I think Sourdough isn't hard, it's not _really_ a faff once you're used to it. It's just a few steps over time. But each step is short. My full cycle is something like this:

 

1. PM - Create sponge as above. like 2 mins. It's just mixing, no kneading.

2. AM - Make a dough in the morning. It's basically mixing flour water salt and starter. Give it about a 5 mins knead. This whole process takes about 20 mins*

[ if you are at home, stretch and fold periodically, or get your girlfriend to do it, but plenty of times I've not bothered ]

3. PM - Split and shape dough into two bannetons. This is about 5 mins.

4. Either - Put bannetons in the fridge. Bake when I have the time to Or Leave bannetons out for a faster ferment, maybe put in fridge, if I think I'm gonna bake same day.

 

Baking is about 30-40 mins per loaf. I slice and freeze one so that keeps us going for the two weeks. I try not to wolf down warm bread in one go. 

 

So the prep is about 30 mins of my actual 'doing' time, but this is spread over 48 hours. I don't see it as hard work. It's harder than buying bread obviously but fuck is the bread good. 

 

* So - you mentioned Autolyse. If you have time, after mixing dough but _before_ kneading you'll have an easier time if you let it sit for 30 mins. But, since I often do this before leaving for work, I don't always have the time. I might mix the dough, have a shower, and that gives it some more time. As with the stretch and folding, the best loaves are when I follow every step. But I don't always, and you're still going to end up with something that tastes amazing.

 

I mean look at this shit...DREAMCAST BREAD

 

image.thumb.png.f5c67a7364ea0ddd1ebd4cb2e87d972f.png

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In other news I made hotdog buns this weekend. 

 

I added a little sourdough starter for the lols, but because I needed the bread the same day, I also used dried yeast. I do that occasionally. Unlike the simple sourdough ingredients these guys had butter and milk in. 

 

They were great actually. Edges were crusty but not too crusty, just a little crunch but soft enough in the middle. We bought bratwurst from the excellent Sausage guy in Walthamstow Village. I didn't get a picture of those.

 

image.png.cc31dfe2b78705fb0dbc2dc7a2997d3d.png

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Oh also @Liamness you don't need a banneton either. 

 

They help, but I started by just shaping in a normal pyrex bowl. I've also done it in a loaf tin. There's something special about getting those floury banneton rings, but it's all just cosmetic. But if you have a dutch oven you've got one of the most important pieces of kit I think. 

 

I'm baking in one of these:

 

https://www.amazon.co.uk/Lodge-litre-Pre-Seasoned-Double-Handles/dp/B000LEXR0K/ref=asc_df_B000LEXR0K/?tag=googshopuk-21&linkCode=df0&hvadid=231885836073&hvpos=1o1&hvnetw=g&hvrand=890829938271828953&hvpone=&hvptwo=&hvqmt=&hvdev=c&hvdvcmdl=&hvlocint=&hvlocphy=9046004&hvtargid=pla-343926127884&psc=1&th=1&psc=1?tag=googshopuk-21&linkCode=df0&hvadid=2

 

I love it because the 'lid' will sit flat so that you can easily put the dough on that and use the thing upside down. 

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13 hours ago, Liamness said:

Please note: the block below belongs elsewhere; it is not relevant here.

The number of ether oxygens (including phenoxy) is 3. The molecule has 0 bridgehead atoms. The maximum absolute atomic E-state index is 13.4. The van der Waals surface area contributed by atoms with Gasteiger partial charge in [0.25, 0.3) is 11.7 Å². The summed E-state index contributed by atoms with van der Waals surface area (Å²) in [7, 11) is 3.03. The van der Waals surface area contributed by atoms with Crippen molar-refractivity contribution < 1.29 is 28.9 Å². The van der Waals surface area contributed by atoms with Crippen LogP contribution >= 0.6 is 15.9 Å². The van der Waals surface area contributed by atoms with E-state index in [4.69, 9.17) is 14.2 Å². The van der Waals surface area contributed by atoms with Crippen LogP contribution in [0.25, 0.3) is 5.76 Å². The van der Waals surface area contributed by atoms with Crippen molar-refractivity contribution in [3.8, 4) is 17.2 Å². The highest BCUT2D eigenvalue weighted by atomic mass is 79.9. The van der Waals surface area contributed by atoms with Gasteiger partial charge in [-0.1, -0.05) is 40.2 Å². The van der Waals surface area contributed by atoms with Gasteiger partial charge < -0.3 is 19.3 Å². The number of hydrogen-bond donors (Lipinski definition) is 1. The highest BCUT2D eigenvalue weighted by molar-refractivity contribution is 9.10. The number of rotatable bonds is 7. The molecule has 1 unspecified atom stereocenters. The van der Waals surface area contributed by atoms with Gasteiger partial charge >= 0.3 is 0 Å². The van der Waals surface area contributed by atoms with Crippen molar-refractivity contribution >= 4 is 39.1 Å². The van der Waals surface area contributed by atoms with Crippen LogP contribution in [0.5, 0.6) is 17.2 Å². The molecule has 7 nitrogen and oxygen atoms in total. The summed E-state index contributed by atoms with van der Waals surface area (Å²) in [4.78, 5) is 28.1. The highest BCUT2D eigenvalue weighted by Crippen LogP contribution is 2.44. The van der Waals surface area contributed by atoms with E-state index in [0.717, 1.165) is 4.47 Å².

Does this make sense to people here who bake their own bread? Or is it all a bit "this ONE wierd trick / sourdough nerds hate him" etc?

 

 

I bought a big dutch oven a while back and intended to get into baking sourdough, but put it off because it seemed like a faff (the autolyse, getting a banneton, etc). This process seems pretty hands off by comparison, aside from the initial mixing and kneading and then the baking. Obviously the physical form of what results is quite different though. The urgency has been heightened by my favourite local bakery, after telling me for months that they were getting their kitchen sorted and would be up and running again soon, confirming that they're only going to sell in bulk from now on. I'm a big fan of sourdough - tastier than normal bread and doesn't seem to give me as much of the same bloated feeling.


This sounds great, surely it would just be as easy to create a sourdough starter rather than starting this process with dry yeast and then do the same thing.

I am going to mix up a batch of dough and just throw it in the fridge though, that bread looks like it would be absolutely fantastic drenched in olive oil and za'tar

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Due to the wonderful condition of ulcerative colitis I’ve been advised to follow the fodmap diet for a while, until things calm down.  When I’m not reacting I can eat as I want, thank god, cause fodmap says no garlic & no onions and then even what’s the point… they’re the base for so much of what I make.

 

Anyway this is the bread thread and wheat based bread is out, and the gluten free stuff I’ve tried is awful.  I was going to make some Irish wheaten bread this weekend, but that’s basically self harm at this point.  So has anyone got good recipes for cornbread, oat bread, wheat free bread that isn’t awful.


Acceptable list:

Quote

Wheat free breads

Gluten free breads

Bread:

• Corn bread

• Oat bread

• Rice bread

• Spelt sourdough bread

• Potato flour bread

 

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It's not hard to make a rye sourdough. 

 

Rye bread is pretty much mix it and bake it. You need to let it rise but since there's no gluten you can't knead it. It's just a wet slop. 

 

It's dense and has a lot of flavour. And it still tastes good toasted with butter and marmite. 

 

I thought spelt had gluten?